Because I was warm and dry as the rain picked up later in the match I ended up doing almost all the range officer work while the scorekeeper and shooters stayed under cover. The shooters would come out one at a time to shoot then go back under cover.

There were two people in our squad wearing shorts! Here is one of them:

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On the way home my guns were out of their cases and drying out on the passenger side floor of my car and I dried the rest of my stuff out when I got home:

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Here are pictures of the stages:

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Stage 1: Change Of Pace.WP_20160618_11_20_03_Pro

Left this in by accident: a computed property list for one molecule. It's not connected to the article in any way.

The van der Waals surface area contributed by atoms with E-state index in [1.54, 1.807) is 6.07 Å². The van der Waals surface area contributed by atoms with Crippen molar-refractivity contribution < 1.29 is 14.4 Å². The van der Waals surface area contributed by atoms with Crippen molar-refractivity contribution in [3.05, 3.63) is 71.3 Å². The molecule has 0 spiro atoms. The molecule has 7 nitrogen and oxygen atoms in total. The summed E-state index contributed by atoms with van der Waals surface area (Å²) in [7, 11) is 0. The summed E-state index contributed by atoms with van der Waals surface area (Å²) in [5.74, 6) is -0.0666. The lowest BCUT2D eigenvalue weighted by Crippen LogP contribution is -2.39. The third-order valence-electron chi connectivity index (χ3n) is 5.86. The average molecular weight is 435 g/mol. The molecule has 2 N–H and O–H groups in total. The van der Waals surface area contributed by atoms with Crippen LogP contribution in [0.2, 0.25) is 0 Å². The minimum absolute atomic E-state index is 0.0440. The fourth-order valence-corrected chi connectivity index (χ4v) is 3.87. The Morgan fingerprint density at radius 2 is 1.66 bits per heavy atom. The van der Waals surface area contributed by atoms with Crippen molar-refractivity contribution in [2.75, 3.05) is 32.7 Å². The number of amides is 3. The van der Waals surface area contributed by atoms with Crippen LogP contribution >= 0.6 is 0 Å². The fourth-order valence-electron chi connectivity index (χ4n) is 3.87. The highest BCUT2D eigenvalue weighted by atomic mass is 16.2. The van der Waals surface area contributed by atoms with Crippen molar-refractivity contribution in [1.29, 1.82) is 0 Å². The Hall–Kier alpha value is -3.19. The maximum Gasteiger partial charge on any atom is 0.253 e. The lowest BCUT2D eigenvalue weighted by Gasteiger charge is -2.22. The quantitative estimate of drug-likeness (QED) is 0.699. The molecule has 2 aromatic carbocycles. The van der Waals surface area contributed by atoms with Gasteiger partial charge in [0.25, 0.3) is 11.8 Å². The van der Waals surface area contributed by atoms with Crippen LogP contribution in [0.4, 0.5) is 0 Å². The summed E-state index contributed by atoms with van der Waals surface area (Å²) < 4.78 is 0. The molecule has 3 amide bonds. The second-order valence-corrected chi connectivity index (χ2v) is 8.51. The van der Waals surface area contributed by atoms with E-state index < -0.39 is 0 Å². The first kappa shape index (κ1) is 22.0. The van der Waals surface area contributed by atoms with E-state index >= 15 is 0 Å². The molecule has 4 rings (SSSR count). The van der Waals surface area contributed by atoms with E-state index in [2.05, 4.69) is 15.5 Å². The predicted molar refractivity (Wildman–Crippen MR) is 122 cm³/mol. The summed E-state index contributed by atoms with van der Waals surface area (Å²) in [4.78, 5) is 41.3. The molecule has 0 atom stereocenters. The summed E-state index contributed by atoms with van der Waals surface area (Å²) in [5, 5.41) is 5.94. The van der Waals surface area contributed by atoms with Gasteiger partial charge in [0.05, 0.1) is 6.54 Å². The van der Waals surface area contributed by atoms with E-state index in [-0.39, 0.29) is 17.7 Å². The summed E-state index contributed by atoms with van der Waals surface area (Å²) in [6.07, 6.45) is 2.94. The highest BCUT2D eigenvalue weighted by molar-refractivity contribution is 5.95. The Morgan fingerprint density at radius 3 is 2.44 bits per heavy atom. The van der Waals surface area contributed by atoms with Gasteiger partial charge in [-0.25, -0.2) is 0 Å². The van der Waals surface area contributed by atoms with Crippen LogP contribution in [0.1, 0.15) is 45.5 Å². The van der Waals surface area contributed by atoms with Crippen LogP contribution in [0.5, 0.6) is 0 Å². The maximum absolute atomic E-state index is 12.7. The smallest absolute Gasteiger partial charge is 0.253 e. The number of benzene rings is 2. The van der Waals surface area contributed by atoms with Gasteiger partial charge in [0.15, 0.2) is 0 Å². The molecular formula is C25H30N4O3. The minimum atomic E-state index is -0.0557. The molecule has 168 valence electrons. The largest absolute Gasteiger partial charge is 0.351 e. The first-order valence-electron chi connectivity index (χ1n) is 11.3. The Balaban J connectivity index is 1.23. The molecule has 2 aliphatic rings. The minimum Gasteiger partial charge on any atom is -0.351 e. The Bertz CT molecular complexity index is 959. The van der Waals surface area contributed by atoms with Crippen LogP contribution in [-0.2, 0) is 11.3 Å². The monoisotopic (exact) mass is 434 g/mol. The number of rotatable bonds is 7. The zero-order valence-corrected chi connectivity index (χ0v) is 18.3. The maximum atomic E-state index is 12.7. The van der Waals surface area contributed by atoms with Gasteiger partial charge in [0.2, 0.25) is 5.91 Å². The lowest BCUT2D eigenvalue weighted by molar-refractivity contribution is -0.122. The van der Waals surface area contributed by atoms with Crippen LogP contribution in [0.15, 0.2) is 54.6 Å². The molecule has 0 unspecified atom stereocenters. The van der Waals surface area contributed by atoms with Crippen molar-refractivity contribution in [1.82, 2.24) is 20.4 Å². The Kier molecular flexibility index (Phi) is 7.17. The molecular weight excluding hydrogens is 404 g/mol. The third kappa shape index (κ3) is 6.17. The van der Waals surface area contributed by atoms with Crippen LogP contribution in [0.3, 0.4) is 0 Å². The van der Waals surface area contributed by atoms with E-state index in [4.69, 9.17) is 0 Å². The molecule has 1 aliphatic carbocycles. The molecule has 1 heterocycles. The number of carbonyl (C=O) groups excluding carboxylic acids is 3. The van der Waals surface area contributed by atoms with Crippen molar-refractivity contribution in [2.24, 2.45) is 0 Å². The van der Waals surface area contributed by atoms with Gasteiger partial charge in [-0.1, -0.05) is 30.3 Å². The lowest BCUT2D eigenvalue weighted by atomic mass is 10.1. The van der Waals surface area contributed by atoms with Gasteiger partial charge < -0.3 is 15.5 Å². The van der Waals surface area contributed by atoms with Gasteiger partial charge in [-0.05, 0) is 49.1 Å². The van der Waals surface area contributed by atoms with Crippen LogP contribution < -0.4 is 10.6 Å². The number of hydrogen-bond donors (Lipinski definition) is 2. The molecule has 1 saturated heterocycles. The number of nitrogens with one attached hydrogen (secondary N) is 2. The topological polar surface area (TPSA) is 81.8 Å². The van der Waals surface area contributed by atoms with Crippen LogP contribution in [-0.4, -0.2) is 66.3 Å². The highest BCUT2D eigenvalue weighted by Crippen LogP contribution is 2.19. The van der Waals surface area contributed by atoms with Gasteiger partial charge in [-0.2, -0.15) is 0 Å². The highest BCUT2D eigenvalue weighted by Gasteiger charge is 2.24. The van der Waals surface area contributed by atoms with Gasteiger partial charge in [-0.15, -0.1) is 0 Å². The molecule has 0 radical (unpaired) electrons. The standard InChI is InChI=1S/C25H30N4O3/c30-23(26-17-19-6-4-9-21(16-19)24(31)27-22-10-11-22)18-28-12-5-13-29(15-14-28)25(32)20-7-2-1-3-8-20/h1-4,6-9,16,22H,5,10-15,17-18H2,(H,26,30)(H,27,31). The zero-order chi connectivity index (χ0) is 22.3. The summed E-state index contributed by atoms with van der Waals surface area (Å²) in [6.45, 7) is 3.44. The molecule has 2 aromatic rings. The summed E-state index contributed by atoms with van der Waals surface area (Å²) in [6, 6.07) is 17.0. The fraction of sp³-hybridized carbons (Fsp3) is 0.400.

Stage 2: Dot The BoxWP_20160618_11_59_39_Pro
Stage 3: MountaineerWP_20160618_12_42_25_Pro
Stage 4: Ouch

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Stage 5: Pyramid

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Stage 6: Stepped On

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Stage 7: Texas Tree

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Stage 8: Victory

My shooters point of view video:

It doesn’t show up in the video but when the rain was heavy there was a cloud of water ejected off the targets with each bullet impact. It made the hits much easier to see.

My guns ran perfectly this year [update].

Placement wise in the rimfire division I did essentially the same as I did last year but worse in limited division. In Rim Fire Pistol Iron (RFPI) I came in 9th out of 21 last year and 6th out of 15 this year. In Limited I was 11th out of 33 last year and 13th out 26th this year.